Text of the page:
Climate Variability During a Period With Different Orbital Forcings Than the Last Climatic Cycle: Evidence From MIS 10-11

Koc N and Jansen E (Department of Geology, University of Bergen, Bergen, Norway, N-5007) Nalan.Koc@geol.uib.no

It is still a challenge to understand the mechanisms behind climatic variability occurring on millennial time scales. The variability observed during the last glacial period has been attributed both to mechanisms internal to the climate system, as well as to mechanisms external to the climate system. The orbital geometry of the last glacial/ interglacial cycle was characterized by high amplitude variations in the precessional parameter. We present evidence from cores DSDP 609 and ODP 643, bearing on the stability of the Laurentide and Scandinavian ice sheets during a period with low amplitude precessional variations, MIS 10 and 11, which may indicate a role of orbital forcing in millennium scale climate variability.

Unlike the last glacial period, where the records of IRD-input both from the Norwegian Sea and the mid-latitude North Atlantic gave evidence for coherent and possibly synchronous high frequency fluctuations of the Scandinavian and the Laurentide ice sheets, MIS 10 IRD records of ODP 643 and DSDP 609 show that these two ice sheets reacted differently under the orbital forcings of MIS 10-11. At ODP Site 643 the IRD record is dominated by variability on sub-Milankovitch time scales with a spacing of about 5 kyr during MIS 10, indicating that the Scandinavian ice sheet, like during the last glacial period, was also unstable during MIS 10. In contrast, the IRD record from DSDP Site 609 shows a general increase in IRD/g through MIS 10 culminating in a maximum during the glacial maximum at the end of MIS 10. This is a totally different pattern than observed for the last glacial period, indicating a more or less stable growth of the Laurentide ice sheet through MIS 10 to a size which provided opportunities for major IRD events only towards the last part of the interval. We suggest that the lack of Heinrich event type of variability in mid North Atlantic during most parts of MIS 10 is connected to the low amplitude insolation variations during MIS 11. We further suggest that a certain/critical size is necessary before an ice sheet is sensitive to forcings that result in millennial scale variability. Ice volume during MIS 10 was much less than during MIS 2, which also indicates a smaller Laurentide ice sheet during MIS 10, and the Laurentide ice sheet did not grow to a significant size early enough within the glacial period to exhibit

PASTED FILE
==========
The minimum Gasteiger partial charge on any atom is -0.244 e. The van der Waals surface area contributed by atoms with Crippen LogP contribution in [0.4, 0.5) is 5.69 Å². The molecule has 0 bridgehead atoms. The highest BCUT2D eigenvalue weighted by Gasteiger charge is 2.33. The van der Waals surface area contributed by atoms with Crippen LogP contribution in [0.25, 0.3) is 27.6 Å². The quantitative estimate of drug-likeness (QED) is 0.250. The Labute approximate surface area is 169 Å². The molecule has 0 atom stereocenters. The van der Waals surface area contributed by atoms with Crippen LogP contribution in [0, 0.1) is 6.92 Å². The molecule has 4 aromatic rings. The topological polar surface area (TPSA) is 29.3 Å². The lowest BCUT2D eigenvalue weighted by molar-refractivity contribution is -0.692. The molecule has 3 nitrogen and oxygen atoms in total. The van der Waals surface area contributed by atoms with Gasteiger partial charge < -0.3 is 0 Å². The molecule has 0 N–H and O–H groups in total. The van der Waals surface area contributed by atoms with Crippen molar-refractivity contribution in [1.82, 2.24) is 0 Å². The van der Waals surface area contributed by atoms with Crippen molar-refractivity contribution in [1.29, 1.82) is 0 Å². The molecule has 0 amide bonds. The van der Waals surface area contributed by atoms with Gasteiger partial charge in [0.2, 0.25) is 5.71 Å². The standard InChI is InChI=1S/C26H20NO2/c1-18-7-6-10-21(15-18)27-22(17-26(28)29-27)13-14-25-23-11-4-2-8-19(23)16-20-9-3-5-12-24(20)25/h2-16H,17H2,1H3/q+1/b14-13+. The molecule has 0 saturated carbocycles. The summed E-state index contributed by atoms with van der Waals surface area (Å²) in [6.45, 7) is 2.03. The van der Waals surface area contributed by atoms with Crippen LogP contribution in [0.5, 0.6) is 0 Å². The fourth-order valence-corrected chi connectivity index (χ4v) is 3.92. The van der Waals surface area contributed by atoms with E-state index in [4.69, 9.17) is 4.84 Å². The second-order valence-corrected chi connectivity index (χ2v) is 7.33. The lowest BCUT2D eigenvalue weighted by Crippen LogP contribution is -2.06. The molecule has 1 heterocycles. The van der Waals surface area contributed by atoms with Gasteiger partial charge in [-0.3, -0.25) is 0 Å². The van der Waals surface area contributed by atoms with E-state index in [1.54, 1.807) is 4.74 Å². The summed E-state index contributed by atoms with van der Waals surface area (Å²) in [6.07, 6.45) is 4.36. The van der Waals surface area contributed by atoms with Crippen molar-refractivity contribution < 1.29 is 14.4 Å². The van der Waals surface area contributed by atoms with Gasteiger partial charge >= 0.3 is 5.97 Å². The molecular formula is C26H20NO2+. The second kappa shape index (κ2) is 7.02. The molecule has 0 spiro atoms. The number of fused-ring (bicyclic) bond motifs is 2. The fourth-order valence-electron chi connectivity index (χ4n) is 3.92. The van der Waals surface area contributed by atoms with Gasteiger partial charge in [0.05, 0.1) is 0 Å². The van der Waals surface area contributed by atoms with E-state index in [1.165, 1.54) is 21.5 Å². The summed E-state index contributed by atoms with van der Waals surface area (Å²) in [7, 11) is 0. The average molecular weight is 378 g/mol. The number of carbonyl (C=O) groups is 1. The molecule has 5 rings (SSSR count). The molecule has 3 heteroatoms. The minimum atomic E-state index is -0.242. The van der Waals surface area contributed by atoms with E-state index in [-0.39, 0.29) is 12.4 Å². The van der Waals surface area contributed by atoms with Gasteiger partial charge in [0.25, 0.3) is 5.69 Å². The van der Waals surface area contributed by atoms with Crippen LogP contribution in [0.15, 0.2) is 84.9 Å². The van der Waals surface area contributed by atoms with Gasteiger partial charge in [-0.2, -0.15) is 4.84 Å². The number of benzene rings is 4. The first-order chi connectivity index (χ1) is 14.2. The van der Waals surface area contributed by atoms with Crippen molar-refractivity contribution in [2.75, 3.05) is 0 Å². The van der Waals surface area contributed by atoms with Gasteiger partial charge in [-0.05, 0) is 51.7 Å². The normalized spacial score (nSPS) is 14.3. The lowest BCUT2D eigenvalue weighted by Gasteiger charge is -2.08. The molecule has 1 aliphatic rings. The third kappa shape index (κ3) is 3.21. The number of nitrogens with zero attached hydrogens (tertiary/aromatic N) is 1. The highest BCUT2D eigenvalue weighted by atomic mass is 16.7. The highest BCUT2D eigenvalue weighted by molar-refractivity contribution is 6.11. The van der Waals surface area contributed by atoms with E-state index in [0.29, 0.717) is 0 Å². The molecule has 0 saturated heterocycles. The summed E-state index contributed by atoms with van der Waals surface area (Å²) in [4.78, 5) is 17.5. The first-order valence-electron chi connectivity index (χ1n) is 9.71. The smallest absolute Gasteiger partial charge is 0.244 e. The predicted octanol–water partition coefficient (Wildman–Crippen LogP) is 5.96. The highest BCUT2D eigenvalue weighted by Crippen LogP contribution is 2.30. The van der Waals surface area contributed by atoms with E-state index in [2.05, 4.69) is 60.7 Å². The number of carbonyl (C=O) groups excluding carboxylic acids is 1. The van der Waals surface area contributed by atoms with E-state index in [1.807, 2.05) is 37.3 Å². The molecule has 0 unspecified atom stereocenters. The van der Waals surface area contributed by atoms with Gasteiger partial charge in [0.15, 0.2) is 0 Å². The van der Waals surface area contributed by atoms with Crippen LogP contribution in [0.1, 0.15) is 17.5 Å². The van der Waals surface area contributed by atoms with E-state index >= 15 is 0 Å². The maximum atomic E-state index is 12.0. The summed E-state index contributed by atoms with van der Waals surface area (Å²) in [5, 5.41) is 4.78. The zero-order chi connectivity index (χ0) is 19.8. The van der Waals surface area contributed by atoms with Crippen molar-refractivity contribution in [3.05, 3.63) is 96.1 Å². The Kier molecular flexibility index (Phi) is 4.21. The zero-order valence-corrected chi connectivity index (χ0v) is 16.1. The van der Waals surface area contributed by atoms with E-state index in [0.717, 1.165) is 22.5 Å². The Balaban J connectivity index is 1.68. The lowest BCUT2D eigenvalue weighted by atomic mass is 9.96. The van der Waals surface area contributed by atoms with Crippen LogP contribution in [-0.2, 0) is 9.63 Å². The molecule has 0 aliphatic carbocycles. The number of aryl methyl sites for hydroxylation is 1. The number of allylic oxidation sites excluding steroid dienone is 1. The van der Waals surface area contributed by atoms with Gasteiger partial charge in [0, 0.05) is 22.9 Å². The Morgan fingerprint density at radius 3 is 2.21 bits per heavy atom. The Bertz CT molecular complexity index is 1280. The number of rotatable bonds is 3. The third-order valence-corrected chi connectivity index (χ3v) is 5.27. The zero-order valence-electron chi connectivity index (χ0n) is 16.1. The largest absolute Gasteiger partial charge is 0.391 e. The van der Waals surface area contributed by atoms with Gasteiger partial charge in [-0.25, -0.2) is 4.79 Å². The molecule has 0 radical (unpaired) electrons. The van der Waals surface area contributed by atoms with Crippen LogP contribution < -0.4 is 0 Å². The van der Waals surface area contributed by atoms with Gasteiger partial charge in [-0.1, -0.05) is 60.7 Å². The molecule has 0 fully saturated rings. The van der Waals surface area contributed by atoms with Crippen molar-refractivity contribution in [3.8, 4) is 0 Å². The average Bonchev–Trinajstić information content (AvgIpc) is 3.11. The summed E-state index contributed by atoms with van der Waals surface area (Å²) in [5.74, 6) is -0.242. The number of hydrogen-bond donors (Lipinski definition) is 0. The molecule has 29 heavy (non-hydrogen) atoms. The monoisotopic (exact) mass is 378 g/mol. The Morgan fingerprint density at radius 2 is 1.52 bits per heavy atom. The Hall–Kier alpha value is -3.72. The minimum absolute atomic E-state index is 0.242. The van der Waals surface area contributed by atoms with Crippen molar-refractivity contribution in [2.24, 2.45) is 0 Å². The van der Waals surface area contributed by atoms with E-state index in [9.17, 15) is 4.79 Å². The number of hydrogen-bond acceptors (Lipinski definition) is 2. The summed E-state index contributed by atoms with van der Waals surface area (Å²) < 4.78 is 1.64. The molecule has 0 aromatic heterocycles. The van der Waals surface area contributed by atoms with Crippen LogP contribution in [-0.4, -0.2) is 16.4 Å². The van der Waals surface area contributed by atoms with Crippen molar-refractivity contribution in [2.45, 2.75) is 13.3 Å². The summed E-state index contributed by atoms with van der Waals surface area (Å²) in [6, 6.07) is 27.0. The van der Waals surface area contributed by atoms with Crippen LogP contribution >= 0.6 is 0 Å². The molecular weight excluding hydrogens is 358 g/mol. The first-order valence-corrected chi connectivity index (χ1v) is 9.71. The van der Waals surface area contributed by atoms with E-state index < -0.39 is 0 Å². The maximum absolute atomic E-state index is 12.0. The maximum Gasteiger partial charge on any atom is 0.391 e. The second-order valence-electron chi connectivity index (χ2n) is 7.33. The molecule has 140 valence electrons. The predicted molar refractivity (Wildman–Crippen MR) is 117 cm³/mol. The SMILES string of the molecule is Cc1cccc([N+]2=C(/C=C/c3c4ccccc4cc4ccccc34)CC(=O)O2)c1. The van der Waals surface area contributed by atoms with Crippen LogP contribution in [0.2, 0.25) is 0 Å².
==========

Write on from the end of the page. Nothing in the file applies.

unstability during MIS 10. Hence, there appears to be some importance

of external forcings in setting the stage for the size of the ice sheets, and consequently the ability for millennial scale variability of the ice sheets to develop.